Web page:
To reinforce this feeling, to underscore his existence as the sole human brother of the universe, he yearns for final and total alienation from his fellows. It is in this spirit that he wishes for a crowd of onlookers thronging to witness his execution. Such a crowd, he feels, would proclaim his uniqueness and the essence of his individual existence even in death, through their "howls of execration" (121).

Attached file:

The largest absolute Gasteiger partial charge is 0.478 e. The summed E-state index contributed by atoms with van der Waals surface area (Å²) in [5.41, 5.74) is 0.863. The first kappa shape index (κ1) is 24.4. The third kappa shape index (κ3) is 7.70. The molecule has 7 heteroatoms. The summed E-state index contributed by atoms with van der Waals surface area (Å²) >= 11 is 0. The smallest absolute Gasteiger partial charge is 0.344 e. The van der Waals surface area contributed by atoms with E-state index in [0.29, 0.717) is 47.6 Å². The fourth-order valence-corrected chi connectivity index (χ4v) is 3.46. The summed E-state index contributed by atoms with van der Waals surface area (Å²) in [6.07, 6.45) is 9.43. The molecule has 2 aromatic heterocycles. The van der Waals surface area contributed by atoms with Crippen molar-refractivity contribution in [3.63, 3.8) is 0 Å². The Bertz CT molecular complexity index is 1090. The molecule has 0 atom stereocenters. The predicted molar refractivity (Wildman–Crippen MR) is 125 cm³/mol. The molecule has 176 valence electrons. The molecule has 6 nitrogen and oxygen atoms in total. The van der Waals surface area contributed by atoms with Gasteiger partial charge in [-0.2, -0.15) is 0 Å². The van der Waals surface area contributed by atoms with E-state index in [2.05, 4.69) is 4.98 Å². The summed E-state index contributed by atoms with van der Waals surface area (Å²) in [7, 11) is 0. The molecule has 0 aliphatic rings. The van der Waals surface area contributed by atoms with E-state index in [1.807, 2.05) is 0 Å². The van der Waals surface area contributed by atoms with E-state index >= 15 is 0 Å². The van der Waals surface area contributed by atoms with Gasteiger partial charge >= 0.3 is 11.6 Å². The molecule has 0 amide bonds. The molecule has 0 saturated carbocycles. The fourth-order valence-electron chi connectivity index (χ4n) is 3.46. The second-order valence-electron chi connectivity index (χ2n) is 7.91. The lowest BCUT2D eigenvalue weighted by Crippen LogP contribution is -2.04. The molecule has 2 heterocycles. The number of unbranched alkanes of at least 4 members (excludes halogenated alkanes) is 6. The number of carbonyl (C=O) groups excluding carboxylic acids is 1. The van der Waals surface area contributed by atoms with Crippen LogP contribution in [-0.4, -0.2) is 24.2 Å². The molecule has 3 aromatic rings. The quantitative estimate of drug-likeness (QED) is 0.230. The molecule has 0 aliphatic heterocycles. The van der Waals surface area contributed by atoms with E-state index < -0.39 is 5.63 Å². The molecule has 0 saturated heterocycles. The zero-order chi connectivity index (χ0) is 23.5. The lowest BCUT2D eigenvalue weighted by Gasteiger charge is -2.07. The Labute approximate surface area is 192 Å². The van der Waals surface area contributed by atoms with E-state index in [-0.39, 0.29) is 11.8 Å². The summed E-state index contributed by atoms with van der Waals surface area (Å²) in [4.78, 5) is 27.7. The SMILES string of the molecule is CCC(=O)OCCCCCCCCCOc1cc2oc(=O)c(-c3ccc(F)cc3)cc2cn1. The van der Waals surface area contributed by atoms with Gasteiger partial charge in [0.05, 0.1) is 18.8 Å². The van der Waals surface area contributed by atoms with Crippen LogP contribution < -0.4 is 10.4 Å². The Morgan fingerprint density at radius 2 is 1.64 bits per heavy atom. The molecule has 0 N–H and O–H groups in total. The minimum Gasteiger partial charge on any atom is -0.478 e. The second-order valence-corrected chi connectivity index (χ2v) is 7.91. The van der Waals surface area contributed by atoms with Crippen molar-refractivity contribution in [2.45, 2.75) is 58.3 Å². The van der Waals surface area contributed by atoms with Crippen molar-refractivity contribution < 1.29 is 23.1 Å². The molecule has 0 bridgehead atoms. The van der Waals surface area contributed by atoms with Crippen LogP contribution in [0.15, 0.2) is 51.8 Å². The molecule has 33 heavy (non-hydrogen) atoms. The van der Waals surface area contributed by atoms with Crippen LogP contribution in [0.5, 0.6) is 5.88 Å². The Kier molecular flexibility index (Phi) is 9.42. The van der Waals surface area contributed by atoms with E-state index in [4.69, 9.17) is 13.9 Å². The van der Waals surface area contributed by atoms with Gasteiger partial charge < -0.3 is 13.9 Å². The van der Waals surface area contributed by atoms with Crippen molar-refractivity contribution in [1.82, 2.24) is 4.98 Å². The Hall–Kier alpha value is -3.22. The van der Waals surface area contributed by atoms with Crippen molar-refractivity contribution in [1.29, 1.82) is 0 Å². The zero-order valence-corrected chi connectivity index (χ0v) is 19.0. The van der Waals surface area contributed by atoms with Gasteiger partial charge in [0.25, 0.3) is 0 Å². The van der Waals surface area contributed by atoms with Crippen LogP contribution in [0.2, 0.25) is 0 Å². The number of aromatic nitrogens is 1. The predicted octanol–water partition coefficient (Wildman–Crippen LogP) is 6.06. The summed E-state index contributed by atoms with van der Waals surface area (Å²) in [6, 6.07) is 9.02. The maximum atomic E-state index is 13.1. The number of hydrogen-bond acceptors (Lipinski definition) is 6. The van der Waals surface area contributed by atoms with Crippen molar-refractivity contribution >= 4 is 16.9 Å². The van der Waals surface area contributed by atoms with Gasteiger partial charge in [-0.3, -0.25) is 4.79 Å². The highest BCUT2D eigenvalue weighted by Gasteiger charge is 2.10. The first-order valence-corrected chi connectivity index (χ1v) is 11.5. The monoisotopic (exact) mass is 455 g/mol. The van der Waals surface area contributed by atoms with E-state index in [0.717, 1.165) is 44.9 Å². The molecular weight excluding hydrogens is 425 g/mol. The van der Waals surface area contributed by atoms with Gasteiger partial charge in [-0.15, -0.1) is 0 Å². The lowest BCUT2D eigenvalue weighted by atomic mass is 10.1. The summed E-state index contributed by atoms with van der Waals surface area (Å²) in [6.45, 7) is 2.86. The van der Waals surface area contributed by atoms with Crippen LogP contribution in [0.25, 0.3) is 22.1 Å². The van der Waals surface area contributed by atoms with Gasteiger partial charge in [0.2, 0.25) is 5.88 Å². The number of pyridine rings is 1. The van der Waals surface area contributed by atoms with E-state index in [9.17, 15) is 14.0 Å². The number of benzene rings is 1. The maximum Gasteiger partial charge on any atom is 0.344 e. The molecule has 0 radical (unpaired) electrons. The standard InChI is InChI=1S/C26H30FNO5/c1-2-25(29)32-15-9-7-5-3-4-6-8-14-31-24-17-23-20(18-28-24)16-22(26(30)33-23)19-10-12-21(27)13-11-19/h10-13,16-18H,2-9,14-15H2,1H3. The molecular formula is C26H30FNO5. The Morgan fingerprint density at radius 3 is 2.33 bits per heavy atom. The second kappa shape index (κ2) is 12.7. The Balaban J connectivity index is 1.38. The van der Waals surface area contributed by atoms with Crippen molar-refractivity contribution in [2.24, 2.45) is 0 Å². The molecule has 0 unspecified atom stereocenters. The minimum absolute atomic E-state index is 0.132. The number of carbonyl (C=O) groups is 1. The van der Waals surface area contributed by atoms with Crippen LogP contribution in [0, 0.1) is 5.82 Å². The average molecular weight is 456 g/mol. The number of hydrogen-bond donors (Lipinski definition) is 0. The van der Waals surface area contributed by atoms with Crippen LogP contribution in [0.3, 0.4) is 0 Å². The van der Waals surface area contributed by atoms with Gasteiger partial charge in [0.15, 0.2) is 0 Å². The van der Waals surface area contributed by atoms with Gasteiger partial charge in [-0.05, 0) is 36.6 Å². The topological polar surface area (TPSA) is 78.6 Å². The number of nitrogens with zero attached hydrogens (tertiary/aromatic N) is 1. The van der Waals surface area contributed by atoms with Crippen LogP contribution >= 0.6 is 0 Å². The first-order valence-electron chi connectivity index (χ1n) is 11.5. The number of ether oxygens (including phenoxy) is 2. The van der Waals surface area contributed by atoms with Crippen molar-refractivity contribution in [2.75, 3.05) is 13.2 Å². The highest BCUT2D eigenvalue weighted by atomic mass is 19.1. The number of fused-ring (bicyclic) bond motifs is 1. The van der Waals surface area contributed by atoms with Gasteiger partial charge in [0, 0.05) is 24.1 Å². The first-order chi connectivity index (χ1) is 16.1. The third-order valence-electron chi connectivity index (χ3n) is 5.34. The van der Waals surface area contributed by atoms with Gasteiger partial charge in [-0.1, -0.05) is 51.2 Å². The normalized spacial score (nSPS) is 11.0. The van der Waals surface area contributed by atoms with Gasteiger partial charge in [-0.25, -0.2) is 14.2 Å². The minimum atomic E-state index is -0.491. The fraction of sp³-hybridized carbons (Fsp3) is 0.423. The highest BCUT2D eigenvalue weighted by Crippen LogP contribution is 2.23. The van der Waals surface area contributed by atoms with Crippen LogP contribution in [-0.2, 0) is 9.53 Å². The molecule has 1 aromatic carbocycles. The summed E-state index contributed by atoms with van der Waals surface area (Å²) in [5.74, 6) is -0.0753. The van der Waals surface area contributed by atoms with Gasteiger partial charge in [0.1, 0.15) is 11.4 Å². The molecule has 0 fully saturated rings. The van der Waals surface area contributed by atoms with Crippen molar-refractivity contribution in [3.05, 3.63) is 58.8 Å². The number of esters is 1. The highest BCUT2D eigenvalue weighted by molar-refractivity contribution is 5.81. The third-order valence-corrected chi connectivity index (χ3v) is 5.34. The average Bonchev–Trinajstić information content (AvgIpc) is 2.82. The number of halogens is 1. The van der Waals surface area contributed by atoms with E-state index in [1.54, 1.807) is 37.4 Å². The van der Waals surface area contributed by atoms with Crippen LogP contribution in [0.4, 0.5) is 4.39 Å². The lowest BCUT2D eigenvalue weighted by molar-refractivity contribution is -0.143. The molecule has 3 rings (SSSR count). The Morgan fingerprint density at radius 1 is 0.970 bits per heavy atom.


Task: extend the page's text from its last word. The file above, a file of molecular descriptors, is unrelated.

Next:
It is possible to trace the development of Mersault's existential awareness from the beginning of the novel. He is true to himself, always, but he comes to understand the uniqueness of his individual existence only as the events of the novel unfold. He is scrupulous in recording the truth, as can be seen in the opening words of the novel: "Mother died today. Or, maybe, yesterday; I can't be sure." The telegram that he received only mentions the fact of his mother's passing away, not the date. This can be construed to reveal what people may call his "callousness"-more probably; it only shows his desire to record nothing but the truth. When he asks his employer for two days leave, he imagines that the gentleman looked annoyed and he attempts to excuse himself with the words, "Sorry, sir, but it's not my fault, you know" (1). ...Show more